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And here’s an 11th point: why do local newspapers (like our News-Sentinel in Knoxville) charge for a subscription? It seems to me they should be giving away the paper for free to anyone who is willing to take it. Advertisers should insist on it.
When you get all of their content on your iPad or laptop for free, why would anyone be willing to pay for the actual paper?
Or, conversely, put enough value in there that can only be conveyed in that medium so that it’s worth much more and people will pay.
Alan, I couldn’t agree with you more. And, some of the points you make extend to periodicals. I get a number of business magazines and the writing is terrible. Poor grammar, poor use of graphics,. etc. Most people in journalism are not competent, but they have huge attitudes and egos that they are very smart and important.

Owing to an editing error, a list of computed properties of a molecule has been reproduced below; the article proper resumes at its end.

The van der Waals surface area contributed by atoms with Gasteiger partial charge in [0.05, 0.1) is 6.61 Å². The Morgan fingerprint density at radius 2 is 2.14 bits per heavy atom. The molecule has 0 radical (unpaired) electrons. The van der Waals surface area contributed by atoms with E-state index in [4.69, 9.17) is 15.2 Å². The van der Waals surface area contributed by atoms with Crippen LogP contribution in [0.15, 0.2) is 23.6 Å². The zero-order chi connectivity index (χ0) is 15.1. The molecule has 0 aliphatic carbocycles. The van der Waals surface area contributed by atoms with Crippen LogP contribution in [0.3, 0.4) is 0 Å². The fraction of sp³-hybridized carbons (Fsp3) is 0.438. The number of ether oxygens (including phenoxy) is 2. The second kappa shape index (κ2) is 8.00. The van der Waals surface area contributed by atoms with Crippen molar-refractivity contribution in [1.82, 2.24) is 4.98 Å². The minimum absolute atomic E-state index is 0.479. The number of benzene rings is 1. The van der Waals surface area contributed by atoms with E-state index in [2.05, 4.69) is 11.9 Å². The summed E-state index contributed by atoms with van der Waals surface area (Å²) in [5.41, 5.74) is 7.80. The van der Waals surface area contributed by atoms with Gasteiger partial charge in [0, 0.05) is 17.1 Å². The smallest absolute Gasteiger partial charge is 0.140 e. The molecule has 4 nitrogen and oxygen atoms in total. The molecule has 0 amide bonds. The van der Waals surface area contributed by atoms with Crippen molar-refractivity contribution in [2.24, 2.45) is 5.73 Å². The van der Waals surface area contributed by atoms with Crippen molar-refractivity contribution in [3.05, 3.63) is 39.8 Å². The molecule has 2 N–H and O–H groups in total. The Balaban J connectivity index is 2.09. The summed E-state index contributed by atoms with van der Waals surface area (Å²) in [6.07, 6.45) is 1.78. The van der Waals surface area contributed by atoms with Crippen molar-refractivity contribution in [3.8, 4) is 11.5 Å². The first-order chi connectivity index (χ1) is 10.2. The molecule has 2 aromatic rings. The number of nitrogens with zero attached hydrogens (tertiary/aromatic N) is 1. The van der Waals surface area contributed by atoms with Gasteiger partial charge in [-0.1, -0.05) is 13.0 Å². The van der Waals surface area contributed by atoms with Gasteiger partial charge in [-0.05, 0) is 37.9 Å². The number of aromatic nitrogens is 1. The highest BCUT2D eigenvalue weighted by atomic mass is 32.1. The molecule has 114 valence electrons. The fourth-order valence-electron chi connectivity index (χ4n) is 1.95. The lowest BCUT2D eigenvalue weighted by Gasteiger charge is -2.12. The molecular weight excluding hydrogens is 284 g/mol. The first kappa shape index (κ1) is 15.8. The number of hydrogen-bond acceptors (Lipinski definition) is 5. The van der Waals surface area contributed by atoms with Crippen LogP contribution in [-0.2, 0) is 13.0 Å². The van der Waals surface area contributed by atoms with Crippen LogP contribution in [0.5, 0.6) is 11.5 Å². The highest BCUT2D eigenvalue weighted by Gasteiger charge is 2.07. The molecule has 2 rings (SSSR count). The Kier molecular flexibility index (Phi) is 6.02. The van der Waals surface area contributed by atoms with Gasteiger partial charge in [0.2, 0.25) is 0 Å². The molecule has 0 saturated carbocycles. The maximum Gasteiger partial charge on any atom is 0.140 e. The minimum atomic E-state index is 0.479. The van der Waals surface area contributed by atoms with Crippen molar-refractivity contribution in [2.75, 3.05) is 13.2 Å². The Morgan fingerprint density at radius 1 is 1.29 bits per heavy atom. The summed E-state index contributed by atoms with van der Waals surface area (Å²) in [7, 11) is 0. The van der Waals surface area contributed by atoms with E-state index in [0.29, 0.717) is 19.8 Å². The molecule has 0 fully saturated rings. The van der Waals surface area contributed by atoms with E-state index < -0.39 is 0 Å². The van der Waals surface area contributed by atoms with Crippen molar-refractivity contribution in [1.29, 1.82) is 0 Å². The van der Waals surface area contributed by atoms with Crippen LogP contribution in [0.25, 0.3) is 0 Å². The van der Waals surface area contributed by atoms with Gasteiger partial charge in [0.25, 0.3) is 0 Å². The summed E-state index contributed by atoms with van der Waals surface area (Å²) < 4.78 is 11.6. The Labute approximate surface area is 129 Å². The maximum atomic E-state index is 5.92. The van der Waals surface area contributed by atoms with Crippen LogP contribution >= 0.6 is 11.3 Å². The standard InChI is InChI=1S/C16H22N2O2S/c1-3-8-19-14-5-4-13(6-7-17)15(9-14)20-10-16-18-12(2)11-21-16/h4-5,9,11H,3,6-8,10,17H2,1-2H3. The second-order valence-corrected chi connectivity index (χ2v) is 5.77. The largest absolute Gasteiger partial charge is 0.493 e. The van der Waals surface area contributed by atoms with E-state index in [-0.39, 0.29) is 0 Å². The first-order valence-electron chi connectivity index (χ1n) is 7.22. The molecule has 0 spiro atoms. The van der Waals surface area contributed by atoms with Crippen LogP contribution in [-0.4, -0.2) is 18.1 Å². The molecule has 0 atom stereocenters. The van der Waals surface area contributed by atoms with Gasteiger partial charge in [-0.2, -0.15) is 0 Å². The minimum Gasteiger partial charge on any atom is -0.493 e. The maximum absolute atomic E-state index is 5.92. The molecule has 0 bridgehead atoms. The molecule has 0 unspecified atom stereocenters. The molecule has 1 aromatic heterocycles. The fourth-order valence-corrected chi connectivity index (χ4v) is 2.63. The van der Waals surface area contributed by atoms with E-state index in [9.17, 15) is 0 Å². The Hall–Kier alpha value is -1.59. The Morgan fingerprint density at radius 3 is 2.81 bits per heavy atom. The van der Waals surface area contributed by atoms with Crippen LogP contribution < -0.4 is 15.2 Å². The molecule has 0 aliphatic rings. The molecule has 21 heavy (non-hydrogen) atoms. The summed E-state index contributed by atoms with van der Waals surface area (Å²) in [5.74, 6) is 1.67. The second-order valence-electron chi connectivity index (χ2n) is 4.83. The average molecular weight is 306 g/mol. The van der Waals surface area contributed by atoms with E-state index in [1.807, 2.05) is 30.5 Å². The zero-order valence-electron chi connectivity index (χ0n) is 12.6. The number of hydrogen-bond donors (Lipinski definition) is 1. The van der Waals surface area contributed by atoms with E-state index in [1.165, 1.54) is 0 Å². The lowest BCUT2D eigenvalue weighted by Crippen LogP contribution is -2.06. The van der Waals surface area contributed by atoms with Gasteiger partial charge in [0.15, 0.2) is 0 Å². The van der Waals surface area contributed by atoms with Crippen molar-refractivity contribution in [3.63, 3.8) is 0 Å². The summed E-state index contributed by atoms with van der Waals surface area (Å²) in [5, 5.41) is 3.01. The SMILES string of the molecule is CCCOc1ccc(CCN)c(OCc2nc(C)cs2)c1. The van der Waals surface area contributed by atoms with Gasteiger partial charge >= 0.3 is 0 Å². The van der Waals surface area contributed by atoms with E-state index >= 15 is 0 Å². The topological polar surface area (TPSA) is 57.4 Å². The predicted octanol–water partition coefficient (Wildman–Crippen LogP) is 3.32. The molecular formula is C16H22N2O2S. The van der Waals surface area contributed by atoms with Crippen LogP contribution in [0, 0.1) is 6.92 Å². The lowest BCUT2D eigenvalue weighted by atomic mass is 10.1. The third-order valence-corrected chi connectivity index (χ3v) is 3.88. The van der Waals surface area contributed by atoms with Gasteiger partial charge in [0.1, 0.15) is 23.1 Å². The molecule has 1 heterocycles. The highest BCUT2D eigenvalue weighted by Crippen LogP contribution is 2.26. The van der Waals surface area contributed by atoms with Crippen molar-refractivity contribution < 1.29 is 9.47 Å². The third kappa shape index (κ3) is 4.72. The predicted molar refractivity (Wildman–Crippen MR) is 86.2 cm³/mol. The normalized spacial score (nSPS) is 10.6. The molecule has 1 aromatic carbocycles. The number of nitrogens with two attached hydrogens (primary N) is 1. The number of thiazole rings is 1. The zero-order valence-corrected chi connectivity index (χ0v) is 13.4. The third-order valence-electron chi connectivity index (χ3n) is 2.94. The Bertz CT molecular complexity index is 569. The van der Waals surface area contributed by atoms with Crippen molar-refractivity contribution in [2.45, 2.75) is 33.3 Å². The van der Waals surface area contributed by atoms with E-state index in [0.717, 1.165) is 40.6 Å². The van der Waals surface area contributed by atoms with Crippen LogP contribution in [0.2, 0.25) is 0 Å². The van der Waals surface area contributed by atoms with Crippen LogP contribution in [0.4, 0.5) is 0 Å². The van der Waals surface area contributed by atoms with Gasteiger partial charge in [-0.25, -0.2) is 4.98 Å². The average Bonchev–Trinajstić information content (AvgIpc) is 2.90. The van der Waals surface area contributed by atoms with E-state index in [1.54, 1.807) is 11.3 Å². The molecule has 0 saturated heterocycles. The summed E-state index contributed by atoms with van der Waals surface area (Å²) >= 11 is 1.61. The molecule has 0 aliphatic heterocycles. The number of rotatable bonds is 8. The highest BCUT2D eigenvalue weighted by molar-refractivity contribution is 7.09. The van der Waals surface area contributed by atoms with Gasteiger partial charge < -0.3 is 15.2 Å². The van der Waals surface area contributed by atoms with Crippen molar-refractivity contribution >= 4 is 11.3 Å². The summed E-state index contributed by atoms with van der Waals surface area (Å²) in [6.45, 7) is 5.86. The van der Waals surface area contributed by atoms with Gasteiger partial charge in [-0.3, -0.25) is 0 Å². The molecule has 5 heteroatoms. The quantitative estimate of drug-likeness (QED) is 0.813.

You’re seeing the results of schools failing us—people ascending to anchor positions and editorial desks who say “Between you and I,” and who simply read what’s in front of them without comprehension. Contessa Brewer read a prompter and introduced Jessie Jackson as Al Sharpton while looking right at him. Most business writers can’t conjugate a verb.
Alan – Great piece on newspapers, but one correction.
The representation in House of Representatives is based on the U.S. Census as you said, but there are several states with only one House member including Alaska, Delaware, Montana, North Dakota, South Dakota, Vermont, and Wyoming (http://en.wikipedia.org/wiki/United_States_congressional_apportionment).
The Constitution does stipulate the number of U.S. Senators stay fixed with two from each state.
Thanks for the correction, I was confused on that and appreciate the help!
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